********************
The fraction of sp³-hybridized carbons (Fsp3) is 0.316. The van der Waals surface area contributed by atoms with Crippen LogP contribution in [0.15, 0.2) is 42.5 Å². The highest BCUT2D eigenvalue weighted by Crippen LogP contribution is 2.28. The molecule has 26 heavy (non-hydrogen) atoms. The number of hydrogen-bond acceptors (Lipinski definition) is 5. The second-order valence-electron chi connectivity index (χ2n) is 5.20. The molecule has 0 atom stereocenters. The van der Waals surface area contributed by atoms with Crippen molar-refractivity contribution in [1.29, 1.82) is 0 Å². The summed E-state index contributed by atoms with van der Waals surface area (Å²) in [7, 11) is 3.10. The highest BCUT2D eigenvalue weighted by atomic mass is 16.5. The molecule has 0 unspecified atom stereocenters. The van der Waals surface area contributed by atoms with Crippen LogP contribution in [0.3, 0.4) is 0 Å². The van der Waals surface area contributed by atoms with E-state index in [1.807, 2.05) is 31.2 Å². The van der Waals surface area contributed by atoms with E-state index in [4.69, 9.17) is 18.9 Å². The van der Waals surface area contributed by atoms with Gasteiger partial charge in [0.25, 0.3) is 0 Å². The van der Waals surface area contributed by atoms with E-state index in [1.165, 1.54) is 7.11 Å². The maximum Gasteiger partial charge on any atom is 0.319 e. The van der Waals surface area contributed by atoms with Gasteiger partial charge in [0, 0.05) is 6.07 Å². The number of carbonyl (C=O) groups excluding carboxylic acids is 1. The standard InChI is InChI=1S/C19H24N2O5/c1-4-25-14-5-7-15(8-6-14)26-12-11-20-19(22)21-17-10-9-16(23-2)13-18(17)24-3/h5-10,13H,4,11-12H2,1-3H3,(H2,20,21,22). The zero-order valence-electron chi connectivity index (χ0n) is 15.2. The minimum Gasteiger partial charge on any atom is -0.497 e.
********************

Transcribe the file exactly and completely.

The fraction of sp³-hybridized carbons (Fsp3) is 0.316. The van der Waals surface area contributed by atoms with Crippen LogP contribution in [0.15, 0.2) is 42.5 Å². The highest BCUT2D eigenvalue weighted by Crippen LogP contribution is 2.28. The molecule has 26 heavy (non-hydrogen) atoms. The number of hydrogen-bond acceptors (Lipinski definition) is 5. The second-order valence-electron chi connectivity index (χ2n) is 5.20. The molecule has 0 atom stereocenters. The van der Waals surface area contributed by atoms with Crippen molar-refractivity contribution in [1.29, 1.82) is 0 Å². The summed E-state index contributed by atoms with van der Waals surface area (Å²) in [7, 11) is 3.10. The highest BCUT2D eigenvalue weighted by atomic mass is 16.5. The molecule has 0 unspecified atom stereocenters. The van der Waals surface area contributed by atoms with Crippen LogP contribution in [0.3, 0.4) is 0 Å². The van der Waals surface area contributed by atoms with E-state index in [1.807, 2.05) is 31.2 Å². The van der Waals surface area contributed by atoms with E-state index in [4.69, 9.17) is 18.9 Å². The van der Waals surface area contributed by atoms with Gasteiger partial charge in [0.25, 0.3) is 0 Å². The van der Waals surface area contributed by atoms with E-state index in [1.165, 1.54) is 7.11 Å². The maximum Gasteiger partial charge on any atom is 0.319 e. The van der Waals surface area contributed by atoms with Gasteiger partial charge in [0, 0.05) is 6.07 Å². The number of carbonyl (C=O) groups excluding carboxylic acids is 1. The standard InChI is InChI=1S/C19H24N2O5/c1-4-25-14-5-7-15(8-6-14)26-12-11-20-19(22)21-17-10-9-16(23-2)13-18(17)24-3/h5-10,13H,4,11-12H2,1-3H3,(H2,20,21,22). The zero-order valence-electron chi connectivity index (χ0n) is 15.2. The minimum Gasteiger partial charge on any atom is -0.497 e.